"All right, we're going to have you change into a gown so I can examine you."

Before that.

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Sunday, July 4, 2010

Decked by Carol Higgins Clark

book cover

by Carol Higgins Clark

Mass Market Paperback: 288 pages
Publisher: Warner Books
First Released: 1992

Source: Bought from library book sale.

Book Description (my take):
Regan Reilly--the daughter of a successful mystery writer and a funeral home owner--is a successful P.I. While attending her class reunion in Oxford, England, the long-dead body of her former roommate is uncovered. The police question the classmates about the girl's disappearance from the school those many years ago.

Regan continues to work with the police detective, hoping to remember anything that might be a clue, but she has to do it from a transatlantic cruise ship. She's agreed to act as a companion to Lady Exner after her normal companion nearly dies from poisoning. The widow's a handful, but the real trouble lies with a passenger desperate to get something inside Lady Exner's lavish cabin and another who wants Regan and Lady Exner dead. Will the detective and Regan solve the case in time?

Decked is a humorous mystery novel. The mystery was a who-done it that kept me guessing until about the same time as the detective figured it out. Several people with different motives wanted to be in or near Lady Exner's cabin, which built the suspense as each tried to achieve their goal and as I wondered if any of them would mess up the others' plans. And, of course, there was the suspense of knowing someone was intending to kill Regan and Lady Exner--and they didn't realize it.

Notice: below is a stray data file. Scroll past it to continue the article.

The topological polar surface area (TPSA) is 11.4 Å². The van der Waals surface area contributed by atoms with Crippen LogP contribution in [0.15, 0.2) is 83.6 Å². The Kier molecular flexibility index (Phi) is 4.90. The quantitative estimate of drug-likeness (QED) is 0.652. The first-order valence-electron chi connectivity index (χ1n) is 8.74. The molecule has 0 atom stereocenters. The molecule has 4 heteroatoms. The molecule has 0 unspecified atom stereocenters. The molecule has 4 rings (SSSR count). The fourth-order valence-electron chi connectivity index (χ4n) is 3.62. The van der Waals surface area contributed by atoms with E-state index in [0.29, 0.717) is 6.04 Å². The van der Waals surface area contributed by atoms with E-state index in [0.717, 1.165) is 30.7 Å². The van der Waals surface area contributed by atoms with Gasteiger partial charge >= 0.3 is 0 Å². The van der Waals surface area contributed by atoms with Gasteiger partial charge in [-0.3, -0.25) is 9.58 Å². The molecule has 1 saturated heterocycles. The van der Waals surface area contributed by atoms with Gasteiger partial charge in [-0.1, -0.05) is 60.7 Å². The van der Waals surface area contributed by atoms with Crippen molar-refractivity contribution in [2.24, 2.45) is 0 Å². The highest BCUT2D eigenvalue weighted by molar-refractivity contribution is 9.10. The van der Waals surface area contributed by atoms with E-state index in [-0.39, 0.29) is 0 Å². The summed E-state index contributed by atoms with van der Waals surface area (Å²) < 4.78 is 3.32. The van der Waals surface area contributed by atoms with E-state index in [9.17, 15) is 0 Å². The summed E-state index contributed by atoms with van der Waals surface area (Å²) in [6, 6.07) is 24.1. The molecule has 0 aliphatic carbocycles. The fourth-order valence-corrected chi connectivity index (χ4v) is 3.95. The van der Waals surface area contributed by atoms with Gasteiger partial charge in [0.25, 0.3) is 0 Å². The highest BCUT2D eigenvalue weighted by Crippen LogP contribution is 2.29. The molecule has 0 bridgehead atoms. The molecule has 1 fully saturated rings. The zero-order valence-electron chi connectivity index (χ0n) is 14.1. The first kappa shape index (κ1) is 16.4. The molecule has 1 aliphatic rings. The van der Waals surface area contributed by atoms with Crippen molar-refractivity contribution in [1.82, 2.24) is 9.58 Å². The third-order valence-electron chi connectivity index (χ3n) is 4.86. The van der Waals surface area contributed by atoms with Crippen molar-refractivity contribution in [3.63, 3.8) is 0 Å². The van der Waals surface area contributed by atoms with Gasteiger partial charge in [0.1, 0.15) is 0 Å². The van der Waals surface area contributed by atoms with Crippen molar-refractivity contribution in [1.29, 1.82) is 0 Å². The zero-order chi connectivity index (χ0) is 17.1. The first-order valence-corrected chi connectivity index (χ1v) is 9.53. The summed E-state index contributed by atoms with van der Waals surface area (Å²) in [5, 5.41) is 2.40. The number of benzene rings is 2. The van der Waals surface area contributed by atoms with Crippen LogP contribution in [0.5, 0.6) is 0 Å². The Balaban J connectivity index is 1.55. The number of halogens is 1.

Some of the characters were a bit exaggerated to create humor, but the characters were varied and had realistic motives. The pacing was good, and the story never lost my interest. The world-building was very good, especially in portraying what traveling on a cruise ship would be like.

There was no sex. There was a minor amount of bad language. Overall, I'd recommend this novel as enjoyable, fairly clean reading.

If you've read this book, what do you think about it? I'd be honored if you wrote your own opinion of the book in the comments.

Excerpt from Chapter One
Friday, June 19, 1992
At Sea

Gavin Gray hurried down the hallway, crashing into one handrail and then the other as he struggled to keep his balance. "If I weren't on a ship, I'd think I was drunk," he mumbled. But he didn't care. His adrenaline was pumping so much he felt light-headed. Another reason to bounce off the walls.

The ocean liner he was sailing on, a magnificent floating city, had hit rocky seas tonight. It would be another day and a half before they docked in Southampton, England. Not soon enough, he thought as he lunged his way to the safety of his cabin. He couldn't wait to see land again, and the weather they'd experienced during this crossing had nothing to do with it.

He had already spent enough time on this mammoth vessel playing host to a bunch of old broads. "Let them find someone else to make an idiot out of himself doing the cha-cha. No more black and blue marks for me," he cackled under his breath.

On these long transatlantic crossings, there was always an abundance of unescorted females. Hoping to help even the odds, the cruise line had hired him as a sixty-two-year-old host--a roving companion who would be only too willing to whisk them off onto the dance floor and suffer the brutality of their aimless kicks.

Just this morning he had been teaching the polka to an enthusiastic octogenarian wearing black bulky shoes. They were like gunboats hinged on her thick ankles, targeted for his luckless feet. Gavin winced when he thought of it. Stomping on someone's foot was supposed to be a form of self-defense, not a recreational activity.